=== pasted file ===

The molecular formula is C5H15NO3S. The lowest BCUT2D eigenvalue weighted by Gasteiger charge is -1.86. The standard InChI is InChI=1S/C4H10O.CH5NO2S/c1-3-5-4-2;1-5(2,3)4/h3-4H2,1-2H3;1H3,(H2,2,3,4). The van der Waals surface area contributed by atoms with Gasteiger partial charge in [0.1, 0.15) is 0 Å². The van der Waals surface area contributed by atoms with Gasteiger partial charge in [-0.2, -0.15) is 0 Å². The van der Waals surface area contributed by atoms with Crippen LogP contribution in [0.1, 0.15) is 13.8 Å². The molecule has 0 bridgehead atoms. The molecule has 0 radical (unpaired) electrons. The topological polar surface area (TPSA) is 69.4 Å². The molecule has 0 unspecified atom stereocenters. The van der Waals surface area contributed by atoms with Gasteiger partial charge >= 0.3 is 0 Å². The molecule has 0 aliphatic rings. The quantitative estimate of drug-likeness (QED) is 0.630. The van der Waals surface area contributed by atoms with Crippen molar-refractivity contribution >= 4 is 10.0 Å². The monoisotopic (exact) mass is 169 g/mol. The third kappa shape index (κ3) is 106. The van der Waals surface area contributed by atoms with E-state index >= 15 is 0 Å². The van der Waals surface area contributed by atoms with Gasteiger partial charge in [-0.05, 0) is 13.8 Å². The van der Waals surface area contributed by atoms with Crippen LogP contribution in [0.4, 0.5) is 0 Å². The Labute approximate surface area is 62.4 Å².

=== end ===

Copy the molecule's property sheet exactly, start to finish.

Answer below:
The molecular formula is C5H15NO3S. The lowest BCUT2D eigenvalue weighted by Gasteiger charge is -1.86. The standard InChI is InChI=1S/C4H10O.CH5NO2S/c1-3-5-4-2;1-5(2,3)4/h3-4H2,1-2H3;1H3,(H2,2,3,4). The van der Waals surface area contributed by atoms with Gasteiger partial charge in [0.1, 0.15) is 0 Å². The van der Waals surface area contributed by atoms with Gasteiger partial charge in [-0.2, -0.15) is 0 Å². The van der Waals surface area contributed by atoms with Crippen LogP contribution in [0.1, 0.15) is 13.8 Å². The molecule has 0 bridgehead atoms. The molecule has 0 radical (unpaired) electrons. The topological polar surface area (TPSA) is 69.4 Å². The molecule has 0 unspecified atom stereocenters. The van der Waals surface area contributed by atoms with Gasteiger partial charge >= 0.3 is 0 Å². The molecule has 0 aliphatic rings. The quantitative estimate of drug-likeness (QED) is 0.630. The van der Waals surface area contributed by atoms with Crippen molar-refractivity contribution >= 4 is 10.0 Å². The monoisotopic (exact) mass is 169 g/mol. The third kappa shape index (κ3) is 106. The van der Waals surface area contributed by atoms with E-state index >= 15 is 0 Å². The van der Waals surface area contributed by atoms with Gasteiger partial charge in [-0.05, 0) is 13.8 Å². The van der Waals surface area contributed by atoms with Crippen LogP contribution in [0.4, 0.5) is 0 Å². The Labute approximate surface area is 62.4 Å².